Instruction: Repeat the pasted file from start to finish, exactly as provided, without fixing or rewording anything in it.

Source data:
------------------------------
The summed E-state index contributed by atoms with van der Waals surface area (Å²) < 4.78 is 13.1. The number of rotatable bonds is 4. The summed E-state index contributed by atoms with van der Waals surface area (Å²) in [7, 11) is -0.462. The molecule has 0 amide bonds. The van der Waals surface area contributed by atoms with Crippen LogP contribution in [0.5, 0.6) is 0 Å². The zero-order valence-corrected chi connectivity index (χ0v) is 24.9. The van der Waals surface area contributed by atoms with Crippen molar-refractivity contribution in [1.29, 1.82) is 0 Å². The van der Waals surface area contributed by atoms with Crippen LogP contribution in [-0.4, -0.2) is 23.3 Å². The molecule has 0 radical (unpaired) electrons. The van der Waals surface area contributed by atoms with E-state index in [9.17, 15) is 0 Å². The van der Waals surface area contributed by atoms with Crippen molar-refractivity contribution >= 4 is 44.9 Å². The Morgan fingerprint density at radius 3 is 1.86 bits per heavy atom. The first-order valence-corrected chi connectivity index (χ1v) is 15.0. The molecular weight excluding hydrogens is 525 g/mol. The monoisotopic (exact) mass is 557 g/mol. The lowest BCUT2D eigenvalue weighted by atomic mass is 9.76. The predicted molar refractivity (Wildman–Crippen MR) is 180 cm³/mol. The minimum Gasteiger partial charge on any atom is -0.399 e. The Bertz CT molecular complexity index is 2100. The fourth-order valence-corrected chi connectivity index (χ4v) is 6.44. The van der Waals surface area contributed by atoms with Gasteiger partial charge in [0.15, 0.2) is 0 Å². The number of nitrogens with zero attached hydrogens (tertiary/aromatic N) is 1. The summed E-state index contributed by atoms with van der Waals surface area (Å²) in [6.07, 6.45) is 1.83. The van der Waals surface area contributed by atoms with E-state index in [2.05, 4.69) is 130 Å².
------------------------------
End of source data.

The summed E-state index contributed by atoms with van der Waals surface area (Å²) < 4.78 is 13.1. The number of rotatable bonds is 4. The summed E-state index contributed by atoms with van der Waals surface area (Å²) in [7, 11) is -0.462. The molecule has 0 amide bonds. The van der Waals surface area contributed by atoms with Crippen LogP contribution in [0.5, 0.6) is 0 Å². The zero-order valence-corrected chi connectivity index (χ0v) is 24.9. The van der Waals surface area contributed by atoms with Crippen molar-refractivity contribution in [1.29, 1.82) is 0 Å². The van der Waals surface area contributed by atoms with Crippen LogP contribution in [-0.4, -0.2) is 23.3 Å². The molecule has 0 radical (unpaired) electrons. The van der Waals surface area contributed by atoms with E-state index in [9.17, 15) is 0 Å². The van der Waals surface area contributed by atoms with Crippen molar-refractivity contribution >= 4 is 44.9 Å². The Morgan fingerprint density at radius 3 is 1.86 bits per heavy atom. The first-order valence-corrected chi connectivity index (χ1v) is 15.0. The molecular weight excluding hydrogens is 525 g/mol. The monoisotopic (exact) mass is 557 g/mol. The lowest BCUT2D eigenvalue weighted by atomic mass is 9.76. The predicted molar refractivity (Wildman–Crippen MR) is 180 cm³/mol. The minimum Gasteiger partial charge on any atom is -0.399 e. The Bertz CT molecular complexity index is 2100. The fourth-order valence-corrected chi connectivity index (χ4v) is 6.44. The van der Waals surface area contributed by atoms with Gasteiger partial charge in [0.15, 0.2) is 0 Å². The number of nitrogens with zero attached hydrogens (tertiary/aromatic N) is 1. The summed E-state index contributed by atoms with van der Waals surface area (Å²) in [6.07, 6.45) is 1.83. The van der Waals surface area contributed by atoms with E-state index in [2.05, 4.69) is 130 Å².